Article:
Journalism Education Reform Growing

Independent evaluation of the Carnegie-Knight Initiative shows impact on students, classroom and industry

A pioneering initiative that helped leading journalism schools reinvent themselves for the digital age will be extended to all journalism and mass communications programs in the United States, thanks to $3.9 million in new support from Carnegie Corporation of New York and the John S. and James L. Knight Foundation.  The announcement is being made at a gathering of deans of leading journalism schools convened by the two foundations at Harvard’s Shorenstein Center.

The expansion comes after an independent evaluation found the initiative has already helped transform curriculums and get more students hired at a critical juncture in the industry’s history.

“The initiative has developed a new cohort of well-educated journalists who are analytical thinkers and adept communicators, as at home in the virtual universe as they are in the day-to-day world of what has become a news cycle that knows no global borders and never sleeps,” said Vartan Gregorian, president of Carnegie Corporation.  “Yet of even greater importance, this investment has fortified journalism’s role as a pillar of democracy.”

“The Carnegie Knight schools are very different places than they were just six years ago,” said Alberto Ibargüen, president and CEO of Knight Foundation. “Today they have new classes, new teachers and new approaches that combine digital innovation with expertise-based journalism. And news industry leaders are recognizing that journalism education has a role to play in the future of news.”

A 2005 pro bono McKinsey & Company study at the start of the now nearly $20 million Carnegie-Knight Initiative on the Future of Journalism Education found that news leaders were unenthusiastic about the role of journalism education, suggesting that journalism schools need to do “a better job of imparting values, building critical thinking and analytical skills and developing specialized expertise.”  Six years later, a new, independent evaluation of the Carnegie-Knight Initiative by a veteran investigative journalist finds that most news industry leaders surveyed think journalism education in the United States has improved and is making important contributions.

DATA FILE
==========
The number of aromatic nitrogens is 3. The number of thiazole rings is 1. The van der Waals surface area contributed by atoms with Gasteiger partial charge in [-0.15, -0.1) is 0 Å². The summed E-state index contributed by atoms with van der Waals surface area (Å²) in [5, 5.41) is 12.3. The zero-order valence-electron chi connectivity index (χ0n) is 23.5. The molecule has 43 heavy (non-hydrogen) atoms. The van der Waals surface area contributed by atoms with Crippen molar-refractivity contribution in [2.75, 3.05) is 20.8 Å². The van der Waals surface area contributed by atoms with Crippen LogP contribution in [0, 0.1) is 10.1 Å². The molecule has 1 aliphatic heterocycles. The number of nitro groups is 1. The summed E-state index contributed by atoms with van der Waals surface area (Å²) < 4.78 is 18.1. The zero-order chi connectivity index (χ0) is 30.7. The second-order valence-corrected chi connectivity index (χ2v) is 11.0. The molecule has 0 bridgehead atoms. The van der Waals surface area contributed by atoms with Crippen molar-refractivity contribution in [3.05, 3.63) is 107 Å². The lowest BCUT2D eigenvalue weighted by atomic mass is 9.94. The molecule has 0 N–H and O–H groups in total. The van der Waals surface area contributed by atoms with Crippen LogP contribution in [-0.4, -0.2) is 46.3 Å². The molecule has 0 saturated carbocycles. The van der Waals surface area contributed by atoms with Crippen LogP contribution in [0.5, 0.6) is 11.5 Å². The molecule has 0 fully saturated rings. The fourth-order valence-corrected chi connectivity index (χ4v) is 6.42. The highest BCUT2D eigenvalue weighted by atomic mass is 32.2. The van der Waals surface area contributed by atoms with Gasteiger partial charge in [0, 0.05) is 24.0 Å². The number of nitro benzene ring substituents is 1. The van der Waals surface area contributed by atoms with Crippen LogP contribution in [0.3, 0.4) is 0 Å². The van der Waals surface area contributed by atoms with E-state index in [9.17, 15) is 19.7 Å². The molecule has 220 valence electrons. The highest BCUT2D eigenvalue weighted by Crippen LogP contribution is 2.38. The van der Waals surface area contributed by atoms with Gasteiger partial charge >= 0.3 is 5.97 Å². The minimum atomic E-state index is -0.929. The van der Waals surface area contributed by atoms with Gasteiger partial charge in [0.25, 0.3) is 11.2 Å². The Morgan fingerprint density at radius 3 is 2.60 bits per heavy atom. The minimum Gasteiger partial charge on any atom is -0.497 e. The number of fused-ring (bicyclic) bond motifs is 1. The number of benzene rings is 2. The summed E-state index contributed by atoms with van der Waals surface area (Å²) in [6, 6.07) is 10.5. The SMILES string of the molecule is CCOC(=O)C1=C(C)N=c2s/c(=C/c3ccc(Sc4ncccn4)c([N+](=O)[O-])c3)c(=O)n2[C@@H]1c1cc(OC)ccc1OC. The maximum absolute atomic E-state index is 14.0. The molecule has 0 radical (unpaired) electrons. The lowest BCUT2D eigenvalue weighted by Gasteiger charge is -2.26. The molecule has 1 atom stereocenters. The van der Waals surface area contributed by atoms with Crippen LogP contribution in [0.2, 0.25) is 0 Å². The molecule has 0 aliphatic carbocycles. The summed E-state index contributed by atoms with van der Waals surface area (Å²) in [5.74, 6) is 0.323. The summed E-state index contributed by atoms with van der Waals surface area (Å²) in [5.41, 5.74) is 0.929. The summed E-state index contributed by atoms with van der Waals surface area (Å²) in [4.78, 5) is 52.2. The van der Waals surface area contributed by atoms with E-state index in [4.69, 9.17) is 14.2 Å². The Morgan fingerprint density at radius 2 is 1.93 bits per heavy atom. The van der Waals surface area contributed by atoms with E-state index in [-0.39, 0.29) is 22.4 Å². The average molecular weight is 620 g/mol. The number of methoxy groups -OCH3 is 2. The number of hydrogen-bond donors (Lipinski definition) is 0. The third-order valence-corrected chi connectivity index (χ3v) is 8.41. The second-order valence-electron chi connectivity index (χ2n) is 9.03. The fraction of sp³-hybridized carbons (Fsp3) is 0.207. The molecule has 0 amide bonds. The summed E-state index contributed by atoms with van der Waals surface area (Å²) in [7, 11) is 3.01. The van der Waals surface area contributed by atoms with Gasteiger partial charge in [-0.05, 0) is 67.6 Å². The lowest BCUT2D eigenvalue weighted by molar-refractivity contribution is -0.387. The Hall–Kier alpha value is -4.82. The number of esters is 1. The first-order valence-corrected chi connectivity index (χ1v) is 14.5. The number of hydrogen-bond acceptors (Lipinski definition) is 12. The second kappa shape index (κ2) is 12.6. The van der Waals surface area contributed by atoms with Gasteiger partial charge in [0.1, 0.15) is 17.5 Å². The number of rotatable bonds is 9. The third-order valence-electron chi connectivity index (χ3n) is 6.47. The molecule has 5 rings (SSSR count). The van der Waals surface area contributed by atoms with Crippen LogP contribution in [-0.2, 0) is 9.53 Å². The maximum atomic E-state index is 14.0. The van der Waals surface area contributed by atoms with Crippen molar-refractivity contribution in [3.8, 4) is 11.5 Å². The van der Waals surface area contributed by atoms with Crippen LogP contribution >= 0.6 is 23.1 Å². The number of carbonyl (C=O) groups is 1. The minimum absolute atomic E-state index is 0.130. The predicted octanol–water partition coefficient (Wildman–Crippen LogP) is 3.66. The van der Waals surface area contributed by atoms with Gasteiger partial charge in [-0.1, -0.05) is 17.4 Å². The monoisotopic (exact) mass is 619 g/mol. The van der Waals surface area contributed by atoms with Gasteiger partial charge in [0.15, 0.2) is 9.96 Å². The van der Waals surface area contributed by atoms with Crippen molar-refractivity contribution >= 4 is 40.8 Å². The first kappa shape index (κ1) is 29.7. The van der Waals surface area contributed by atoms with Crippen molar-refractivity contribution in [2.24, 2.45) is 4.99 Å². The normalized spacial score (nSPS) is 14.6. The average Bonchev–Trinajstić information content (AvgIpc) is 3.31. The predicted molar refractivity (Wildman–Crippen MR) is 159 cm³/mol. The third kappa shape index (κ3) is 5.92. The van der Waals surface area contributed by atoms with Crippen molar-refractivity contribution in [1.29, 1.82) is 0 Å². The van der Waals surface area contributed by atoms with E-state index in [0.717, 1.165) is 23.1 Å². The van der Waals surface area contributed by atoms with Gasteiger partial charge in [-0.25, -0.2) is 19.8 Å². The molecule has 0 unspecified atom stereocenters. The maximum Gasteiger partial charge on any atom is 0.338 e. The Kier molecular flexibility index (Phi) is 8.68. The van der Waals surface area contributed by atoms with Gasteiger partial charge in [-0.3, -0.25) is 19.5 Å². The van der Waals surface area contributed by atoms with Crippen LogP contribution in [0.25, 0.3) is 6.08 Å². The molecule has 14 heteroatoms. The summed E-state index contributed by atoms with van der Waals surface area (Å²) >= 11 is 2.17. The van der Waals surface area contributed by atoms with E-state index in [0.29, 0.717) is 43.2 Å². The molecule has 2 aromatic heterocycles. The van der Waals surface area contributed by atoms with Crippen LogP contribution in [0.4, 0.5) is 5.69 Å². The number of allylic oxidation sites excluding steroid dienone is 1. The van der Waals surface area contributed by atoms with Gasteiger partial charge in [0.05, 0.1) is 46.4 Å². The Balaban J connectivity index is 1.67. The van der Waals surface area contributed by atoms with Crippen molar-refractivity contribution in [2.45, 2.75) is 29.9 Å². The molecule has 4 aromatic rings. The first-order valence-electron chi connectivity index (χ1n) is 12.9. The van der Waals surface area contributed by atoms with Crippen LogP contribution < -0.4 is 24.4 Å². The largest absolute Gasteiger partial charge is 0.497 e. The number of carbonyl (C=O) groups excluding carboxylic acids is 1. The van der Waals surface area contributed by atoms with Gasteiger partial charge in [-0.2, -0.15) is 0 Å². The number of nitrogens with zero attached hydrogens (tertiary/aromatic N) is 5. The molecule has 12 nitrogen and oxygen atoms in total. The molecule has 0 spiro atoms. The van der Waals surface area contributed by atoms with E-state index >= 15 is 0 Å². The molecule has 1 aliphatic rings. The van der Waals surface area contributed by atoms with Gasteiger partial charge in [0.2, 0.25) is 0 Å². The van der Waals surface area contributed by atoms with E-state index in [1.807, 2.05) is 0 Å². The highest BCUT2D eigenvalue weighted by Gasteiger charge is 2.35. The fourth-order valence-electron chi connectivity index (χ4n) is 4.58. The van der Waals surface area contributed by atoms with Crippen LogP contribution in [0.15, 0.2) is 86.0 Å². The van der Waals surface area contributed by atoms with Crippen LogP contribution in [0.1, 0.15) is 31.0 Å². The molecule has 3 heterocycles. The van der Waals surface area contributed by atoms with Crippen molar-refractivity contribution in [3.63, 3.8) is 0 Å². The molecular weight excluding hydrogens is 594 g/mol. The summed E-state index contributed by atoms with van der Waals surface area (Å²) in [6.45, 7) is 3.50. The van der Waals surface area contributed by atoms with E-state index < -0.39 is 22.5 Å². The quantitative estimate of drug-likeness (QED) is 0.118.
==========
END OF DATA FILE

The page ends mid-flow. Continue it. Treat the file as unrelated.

The Carnegie-Knight Initiative funded curriculum reform favoring increasing topic-based knowledge for journalists, the experimental News21 digital investigative reporting project, and a deans leadership group aimed at making public statements about the future of journalism. It operated at 11 leading journalism and communication schools – University of California at Berkeley, Arizona State University, University of Southern California, University of Nebraska, Lincoln, Northwestern University, University of Missouri, University of Texas at Austin, University of North Carolina at Chapel Hill, Syracuse University, University of Maryland and Columbia University – as well as the Shorenstein Center at Harvard.

In the classrooms, the initiative helped overhaul curriculums so that students developed both multimedia skills and a deeper topic knowledge in areas they might cover.  In the newsroom, News21’s most recent summer investigation, “Breakdown: Traveling Dangerously in America,” was published in the Washington Post and on, generating nearly 5.2 million page views in 18 days.

The support announced today brings the total initiative to $19.7 million.  The new funding will:

* Open the national News21 project to all journalism schools nationwide. It will be administered by Arizona State University; ($2.1 million from Knight; $220,000 from Carnegie.)

* Promote curriculum changes nationwide that will result in a set of ideas about the future of graduate journalism education, led by Columbia and Harvard Universities. (For Columbia, $350,000 from Carnegie, $50,000 Knight; For Harvard, $570,000 from Carnegie and $50,000 from Knight.)

* Launch News21 spin-off projects at five universities – UC Berkeley, University of Southern California, Northwestern, University of North Carolina at Chapel Hill and Columbia – and provide scholarship money so that their studies can join the national project ($575,000 from Knight).

Schools wanting to partner in the national News21 program should contact Arizona State University. Details are available at


More about expertise-based journalism:

More about the Carnegie-Knight Initiative:

More about News21:

Independent evaluation of the Carnegie-Knight Initiative: